Swedish furniture retailer Ikea and smart speaker maker Sonos announced their first two joint products Monday: The furniture giant will begin selling a $99 internet-connected bookshelf speaker and a $179 table lamp that doubles as a smart speaker this August.
The two devices will be marketed under the Symfonisk branding, and both will be controllable through the Sonos app.
Ikea’s $99 Symfonisk model can be used as a traditional bookshelf speaker, with an option to place it vertically or horizontally. In addition, it also comes with an integrated bracket for wall mounting, which means that it can be used as a shelf of its own, or be used in lieu of a traditional bedside table, capable of supporting up to 3 kg (about 6.6 lbs) of weight.
“It’s a really versatile product,” said Ikea’s smart home global business leader Björn Block in an interview with Variety, calling it “something that can be in every room.”
The $179 Symfonisk table lamp promises to combine light and sound in one single device. Block said that the integration was informed by Ikea’s previous integrations of wireless charging into bedside tables and other furniture. However, he also seemed aware that the unusual combination may not appeal to everyone. “It is more of a signature product,” Block said.
Block explained that Ikea had decades of experience with lights, which have helped the company as it launched its first internet-connected light bulbs in 2017. The company early on decided that it wanted to complement smart lights with smart sound. “We were wise enough to realize that this is not something we can do ourselves,” he said.
The collaboration between Ikea and Sonos started in March of 2016, and was also a major departure for the speaker maker. “We have never done anything like this before,” said Sonos CEO Patrick Spence. “This has been a huge cultural shift for Sonos.”
A shift that could potentially have a major upside for the speaker maker: Not only is Sonos financially benefiting from every Symfonisk speaker Ikea is selling, the new devices also have the potential to introduce many new consumers to Sonos-powered products.
That’s especially true for consumers who couldn’t afford Sonos speakers with their $200 to $800 price tags before, with Spence specifically citing the college market as a new opportunity. And since Ikea’s speakers interoperate with other Sonos products, Symfonisk buyers may be more inclined to buy a Sonos soundbar or another speaker made by the company down the line.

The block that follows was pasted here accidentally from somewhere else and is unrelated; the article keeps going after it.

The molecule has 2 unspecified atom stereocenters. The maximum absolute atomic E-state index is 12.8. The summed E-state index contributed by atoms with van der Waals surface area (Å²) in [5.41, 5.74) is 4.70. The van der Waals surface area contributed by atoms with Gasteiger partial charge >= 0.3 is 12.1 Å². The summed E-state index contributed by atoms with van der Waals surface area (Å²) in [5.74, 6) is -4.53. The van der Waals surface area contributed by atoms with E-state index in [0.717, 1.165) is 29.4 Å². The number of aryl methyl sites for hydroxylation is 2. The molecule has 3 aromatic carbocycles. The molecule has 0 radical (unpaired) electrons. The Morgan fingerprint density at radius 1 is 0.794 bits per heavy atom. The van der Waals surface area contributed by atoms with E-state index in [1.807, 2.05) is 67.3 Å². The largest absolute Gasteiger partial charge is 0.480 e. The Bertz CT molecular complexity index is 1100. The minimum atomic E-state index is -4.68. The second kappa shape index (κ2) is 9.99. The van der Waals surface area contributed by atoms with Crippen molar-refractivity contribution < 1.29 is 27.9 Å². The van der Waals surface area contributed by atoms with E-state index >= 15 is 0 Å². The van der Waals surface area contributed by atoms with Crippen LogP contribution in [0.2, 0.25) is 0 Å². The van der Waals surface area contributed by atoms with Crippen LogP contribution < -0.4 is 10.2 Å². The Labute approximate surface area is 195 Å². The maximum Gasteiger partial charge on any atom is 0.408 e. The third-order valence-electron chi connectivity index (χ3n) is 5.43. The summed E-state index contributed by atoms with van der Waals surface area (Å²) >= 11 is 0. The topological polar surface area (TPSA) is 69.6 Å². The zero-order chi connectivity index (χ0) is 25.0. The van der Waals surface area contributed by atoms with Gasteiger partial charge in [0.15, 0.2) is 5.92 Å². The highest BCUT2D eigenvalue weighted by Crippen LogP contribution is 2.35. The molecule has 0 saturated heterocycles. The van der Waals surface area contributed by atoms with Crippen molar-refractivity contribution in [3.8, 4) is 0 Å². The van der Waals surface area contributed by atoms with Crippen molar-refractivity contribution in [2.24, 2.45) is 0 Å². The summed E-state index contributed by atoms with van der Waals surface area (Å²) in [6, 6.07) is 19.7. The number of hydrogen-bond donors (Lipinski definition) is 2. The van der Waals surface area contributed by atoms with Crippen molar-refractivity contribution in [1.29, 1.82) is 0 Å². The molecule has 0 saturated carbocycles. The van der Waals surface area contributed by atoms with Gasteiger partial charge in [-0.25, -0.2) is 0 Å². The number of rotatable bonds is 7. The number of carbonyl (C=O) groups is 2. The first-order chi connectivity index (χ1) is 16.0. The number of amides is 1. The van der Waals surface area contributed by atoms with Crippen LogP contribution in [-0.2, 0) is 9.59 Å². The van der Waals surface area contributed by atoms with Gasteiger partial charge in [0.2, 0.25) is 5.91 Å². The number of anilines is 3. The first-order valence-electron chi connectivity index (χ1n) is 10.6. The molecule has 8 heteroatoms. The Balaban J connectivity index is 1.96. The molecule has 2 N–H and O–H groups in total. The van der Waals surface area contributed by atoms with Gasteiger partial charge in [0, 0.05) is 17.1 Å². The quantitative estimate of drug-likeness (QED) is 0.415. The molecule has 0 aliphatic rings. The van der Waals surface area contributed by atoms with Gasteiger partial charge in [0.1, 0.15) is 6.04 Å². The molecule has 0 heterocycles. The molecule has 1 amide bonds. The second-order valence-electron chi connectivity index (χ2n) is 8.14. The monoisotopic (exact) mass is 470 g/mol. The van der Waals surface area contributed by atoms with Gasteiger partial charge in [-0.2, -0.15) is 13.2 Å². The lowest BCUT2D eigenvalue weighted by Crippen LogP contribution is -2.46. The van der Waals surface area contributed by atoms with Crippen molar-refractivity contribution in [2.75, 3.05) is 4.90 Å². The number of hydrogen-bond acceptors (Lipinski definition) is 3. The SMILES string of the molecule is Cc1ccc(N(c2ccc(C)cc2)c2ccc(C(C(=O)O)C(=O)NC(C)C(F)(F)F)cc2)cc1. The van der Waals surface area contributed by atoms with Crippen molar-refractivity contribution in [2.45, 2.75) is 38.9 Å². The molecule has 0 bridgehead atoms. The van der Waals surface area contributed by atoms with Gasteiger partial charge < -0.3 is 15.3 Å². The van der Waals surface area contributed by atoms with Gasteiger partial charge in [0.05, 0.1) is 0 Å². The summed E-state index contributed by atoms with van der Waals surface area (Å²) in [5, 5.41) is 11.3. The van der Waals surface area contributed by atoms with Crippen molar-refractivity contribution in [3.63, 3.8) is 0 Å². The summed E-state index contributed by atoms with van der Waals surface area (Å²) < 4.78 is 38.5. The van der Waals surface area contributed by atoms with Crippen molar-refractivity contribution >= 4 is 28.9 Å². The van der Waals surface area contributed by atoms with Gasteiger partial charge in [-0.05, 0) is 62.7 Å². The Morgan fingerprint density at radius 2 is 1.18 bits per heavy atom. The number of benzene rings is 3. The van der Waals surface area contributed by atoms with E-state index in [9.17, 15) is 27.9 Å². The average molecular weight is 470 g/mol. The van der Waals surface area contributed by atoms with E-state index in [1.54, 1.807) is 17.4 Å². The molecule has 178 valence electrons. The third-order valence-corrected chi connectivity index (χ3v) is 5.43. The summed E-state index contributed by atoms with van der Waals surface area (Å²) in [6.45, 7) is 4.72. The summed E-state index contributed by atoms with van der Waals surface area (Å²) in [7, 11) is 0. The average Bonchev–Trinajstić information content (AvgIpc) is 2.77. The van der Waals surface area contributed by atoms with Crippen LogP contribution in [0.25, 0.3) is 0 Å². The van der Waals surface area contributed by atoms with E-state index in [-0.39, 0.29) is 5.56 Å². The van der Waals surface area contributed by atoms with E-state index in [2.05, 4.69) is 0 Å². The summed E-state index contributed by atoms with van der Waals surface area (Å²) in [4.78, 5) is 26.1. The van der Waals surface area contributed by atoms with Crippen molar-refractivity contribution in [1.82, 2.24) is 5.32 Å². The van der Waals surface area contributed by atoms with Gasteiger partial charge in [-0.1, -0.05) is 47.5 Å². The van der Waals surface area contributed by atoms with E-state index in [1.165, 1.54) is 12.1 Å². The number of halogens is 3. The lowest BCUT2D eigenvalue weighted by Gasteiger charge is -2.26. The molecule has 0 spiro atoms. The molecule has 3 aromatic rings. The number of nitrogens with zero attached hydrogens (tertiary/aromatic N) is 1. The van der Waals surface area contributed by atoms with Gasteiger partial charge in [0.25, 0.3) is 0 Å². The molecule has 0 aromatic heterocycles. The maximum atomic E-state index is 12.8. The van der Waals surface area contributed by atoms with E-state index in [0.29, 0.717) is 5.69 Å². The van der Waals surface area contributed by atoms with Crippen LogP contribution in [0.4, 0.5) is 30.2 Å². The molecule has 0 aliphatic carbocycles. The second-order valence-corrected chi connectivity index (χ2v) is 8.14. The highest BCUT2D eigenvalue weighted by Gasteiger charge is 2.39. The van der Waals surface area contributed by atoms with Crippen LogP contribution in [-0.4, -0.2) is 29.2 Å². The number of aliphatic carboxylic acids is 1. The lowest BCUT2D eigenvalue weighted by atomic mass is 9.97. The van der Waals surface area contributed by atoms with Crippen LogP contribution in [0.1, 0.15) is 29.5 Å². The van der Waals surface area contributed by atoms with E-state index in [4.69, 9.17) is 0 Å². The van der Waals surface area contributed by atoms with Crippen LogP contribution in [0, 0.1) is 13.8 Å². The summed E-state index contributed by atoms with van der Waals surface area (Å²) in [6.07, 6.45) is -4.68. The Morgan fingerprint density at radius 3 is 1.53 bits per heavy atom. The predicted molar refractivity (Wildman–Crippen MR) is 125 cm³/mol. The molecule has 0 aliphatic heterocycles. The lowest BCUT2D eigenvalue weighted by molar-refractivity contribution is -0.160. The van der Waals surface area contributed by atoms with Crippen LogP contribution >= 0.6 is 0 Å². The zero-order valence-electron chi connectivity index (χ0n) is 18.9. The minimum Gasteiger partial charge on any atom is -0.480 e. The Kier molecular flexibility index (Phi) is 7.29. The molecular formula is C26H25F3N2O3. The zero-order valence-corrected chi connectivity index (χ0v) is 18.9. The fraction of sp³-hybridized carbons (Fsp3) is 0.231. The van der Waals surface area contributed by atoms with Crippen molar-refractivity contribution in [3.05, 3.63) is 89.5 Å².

Another bonus is Ikea’s huge international footprint. The furniture giant and its franchise partners operate stores in 36 countries. Sonos on the other hand has been generating 85% of its revenue in just 5 countries. And even in those countries, consumers don’t always get to listen to try a speaker in stores, where the products sometimes simply sit next to other boxes on shelves.
Ikea will roll out a new in-store experience in August to showcase the new speakers, said Block. “This is super exciting for us,” added Spence. “It creates a new way of experiencing Sonos.”
One feature the two devices will be lacking is far-field voice control. Neither speaker will have microphones built-in, which could turn off some consumers as they compare them to competing products from Amazon and Google. Then again, plenty of consumers already do have some voice control in their home, be it through smart displays or small speakers like the Amazon Dot that don’t quite cut it for daily music listening. Symfonisk speakers can be controlled via Alexa from such devices, with a Google Assistant integration being imminent.
The two executives also suggested that Symfonisk speakers with integrated microphones may be not far behind. “We are absolutely looking at this for the future,” Spence said. Block agreed that the two products won’t be a one-off for the two companies. “We are only seeing this as a starting point,” he said.